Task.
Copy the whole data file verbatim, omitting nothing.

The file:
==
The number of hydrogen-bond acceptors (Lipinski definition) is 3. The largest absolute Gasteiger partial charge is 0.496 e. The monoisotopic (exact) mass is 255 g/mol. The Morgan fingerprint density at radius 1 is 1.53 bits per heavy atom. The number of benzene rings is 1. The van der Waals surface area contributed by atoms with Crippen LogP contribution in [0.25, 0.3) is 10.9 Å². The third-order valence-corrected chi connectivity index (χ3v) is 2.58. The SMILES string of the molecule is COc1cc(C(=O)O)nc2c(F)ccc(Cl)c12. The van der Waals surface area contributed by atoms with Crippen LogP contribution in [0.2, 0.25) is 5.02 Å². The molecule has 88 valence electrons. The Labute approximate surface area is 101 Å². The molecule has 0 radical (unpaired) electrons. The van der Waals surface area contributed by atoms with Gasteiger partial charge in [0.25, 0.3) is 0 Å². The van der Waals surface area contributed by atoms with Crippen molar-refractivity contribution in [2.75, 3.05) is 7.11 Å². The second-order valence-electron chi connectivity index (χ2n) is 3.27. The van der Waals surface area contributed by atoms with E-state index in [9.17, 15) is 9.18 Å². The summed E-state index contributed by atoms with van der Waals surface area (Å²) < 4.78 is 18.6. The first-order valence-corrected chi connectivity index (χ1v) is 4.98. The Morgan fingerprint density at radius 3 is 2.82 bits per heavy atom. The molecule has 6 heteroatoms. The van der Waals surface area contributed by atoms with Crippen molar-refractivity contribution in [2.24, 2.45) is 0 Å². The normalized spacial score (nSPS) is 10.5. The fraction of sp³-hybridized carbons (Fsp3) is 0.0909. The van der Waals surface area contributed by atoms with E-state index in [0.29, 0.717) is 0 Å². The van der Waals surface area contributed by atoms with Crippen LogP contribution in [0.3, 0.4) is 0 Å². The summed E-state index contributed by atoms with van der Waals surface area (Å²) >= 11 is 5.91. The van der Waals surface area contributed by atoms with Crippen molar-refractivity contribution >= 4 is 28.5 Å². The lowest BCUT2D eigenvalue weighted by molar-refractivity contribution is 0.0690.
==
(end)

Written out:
The number of hydrogen-bond acceptors (Lipinski definition) is 3. The largest absolute Gasteiger partial charge is 0.496 e. The monoisotopic (exact) mass is 255 g/mol. The Morgan fingerprint density at radius 1 is 1.53 bits per heavy atom. The number of benzene rings is 1. The van der Waals surface area contributed by atoms with Crippen LogP contribution in [0.25, 0.3) is 10.9 Å². The third-order valence-corrected chi connectivity index (χ3v) is 2.58. The SMILES string of the molecule is COc1cc(C(=O)O)nc2c(F)ccc(Cl)c12. The van der Waals surface area contributed by atoms with Crippen LogP contribution in [0.2, 0.25) is 5.02 Å². The molecule has 88 valence electrons. The Labute approximate surface area is 101 Å². The molecule has 0 radical (unpaired) electrons. The van der Waals surface area contributed by atoms with Gasteiger partial charge in [0.25, 0.3) is 0 Å². The van der Waals surface area contributed by atoms with Crippen molar-refractivity contribution in [2.75, 3.05) is 7.11 Å². The second-order valence-electron chi connectivity index (χ2n) is 3.27. The van der Waals surface area contributed by atoms with E-state index in [9.17, 15) is 9.18 Å². The summed E-state index contributed by atoms with van der Waals surface area (Å²) < 4.78 is 18.6. The first-order valence-corrected chi connectivity index (χ1v) is 4.98. The Morgan fingerprint density at radius 3 is 2.82 bits per heavy atom. The molecule has 6 heteroatoms. The van der Waals surface area contributed by atoms with Crippen molar-refractivity contribution in [2.24, 2.45) is 0 Å². The normalized spacial score (nSPS) is 10.5. The fraction of sp³-hybridized carbons (Fsp3) is 0.0909. The van der Waals surface area contributed by atoms with E-state index in [0.29, 0.717) is 0 Å². The van der Waals surface area contributed by atoms with Crippen LogP contribution in [0.3, 0.4) is 0 Å². The summed E-state index contributed by atoms with van der Waals surface area (Å²) >= 11 is 5.91. The van der Waals surface area contributed by atoms with Crippen molar-refractivity contribution >= 4 is 28.5 Å². The lowest BCUT2D eigenvalue weighted by molar-refractivity contribution is 0.0690.